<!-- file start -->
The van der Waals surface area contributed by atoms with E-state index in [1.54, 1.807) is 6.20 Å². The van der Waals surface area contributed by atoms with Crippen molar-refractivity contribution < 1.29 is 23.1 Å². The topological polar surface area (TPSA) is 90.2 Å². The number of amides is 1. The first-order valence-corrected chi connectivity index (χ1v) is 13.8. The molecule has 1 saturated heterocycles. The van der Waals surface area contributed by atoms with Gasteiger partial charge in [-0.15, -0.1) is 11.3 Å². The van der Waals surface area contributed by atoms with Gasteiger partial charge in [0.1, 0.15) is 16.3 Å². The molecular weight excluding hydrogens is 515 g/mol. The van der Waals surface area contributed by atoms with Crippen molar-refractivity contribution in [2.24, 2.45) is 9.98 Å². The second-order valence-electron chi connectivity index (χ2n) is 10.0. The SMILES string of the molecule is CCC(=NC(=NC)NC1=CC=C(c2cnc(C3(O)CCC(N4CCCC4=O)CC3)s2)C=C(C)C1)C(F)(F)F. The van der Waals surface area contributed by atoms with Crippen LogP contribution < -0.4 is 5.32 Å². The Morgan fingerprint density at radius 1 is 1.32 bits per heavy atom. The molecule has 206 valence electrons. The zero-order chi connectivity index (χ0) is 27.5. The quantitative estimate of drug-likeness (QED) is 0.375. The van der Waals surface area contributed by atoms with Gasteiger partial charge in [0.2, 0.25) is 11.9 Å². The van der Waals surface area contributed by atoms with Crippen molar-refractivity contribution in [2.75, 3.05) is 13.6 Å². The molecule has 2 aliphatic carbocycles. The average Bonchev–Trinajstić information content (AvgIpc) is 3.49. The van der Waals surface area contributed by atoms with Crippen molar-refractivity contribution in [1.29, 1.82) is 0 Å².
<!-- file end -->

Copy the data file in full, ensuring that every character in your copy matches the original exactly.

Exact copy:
The van der Waals surface area contributed by atoms with E-state index in [1.54, 1.807) is 6.20 Å². The van der Waals surface area contributed by atoms with Crippen molar-refractivity contribution < 1.29 is 23.1 Å². The topological polar surface area (TPSA) is 90.2 Å². The number of amides is 1. The first-order valence-corrected chi connectivity index (χ1v) is 13.8. The molecule has 1 saturated heterocycles. The van der Waals surface area contributed by atoms with Gasteiger partial charge in [-0.15, -0.1) is 11.3 Å². The van der Waals surface area contributed by atoms with Gasteiger partial charge in [0.1, 0.15) is 16.3 Å². The molecular weight excluding hydrogens is 515 g/mol. The van der Waals surface area contributed by atoms with Crippen molar-refractivity contribution in [2.24, 2.45) is 9.98 Å². The second-order valence-electron chi connectivity index (χ2n) is 10.0. The SMILES string of the molecule is CCC(=NC(=NC)NC1=CC=C(c2cnc(C3(O)CCC(N4CCCC4=O)CC3)s2)C=C(C)C1)C(F)(F)F. The van der Waals surface area contributed by atoms with Crippen LogP contribution < -0.4 is 5.32 Å². The Morgan fingerprint density at radius 1 is 1.32 bits per heavy atom. The molecule has 206 valence electrons. The zero-order chi connectivity index (χ0) is 27.5. The quantitative estimate of drug-likeness (QED) is 0.375. The van der Waals surface area contributed by atoms with Gasteiger partial charge in [0.2, 0.25) is 11.9 Å². The van der Waals surface area contributed by atoms with Crippen molar-refractivity contribution in [2.75, 3.05) is 13.6 Å². The molecule has 2 aliphatic carbocycles. The average Bonchev–Trinajstić information content (AvgIpc) is 3.49. The van der Waals surface area contributed by atoms with Crippen molar-refractivity contribution in [1.29, 1.82) is 0 Å².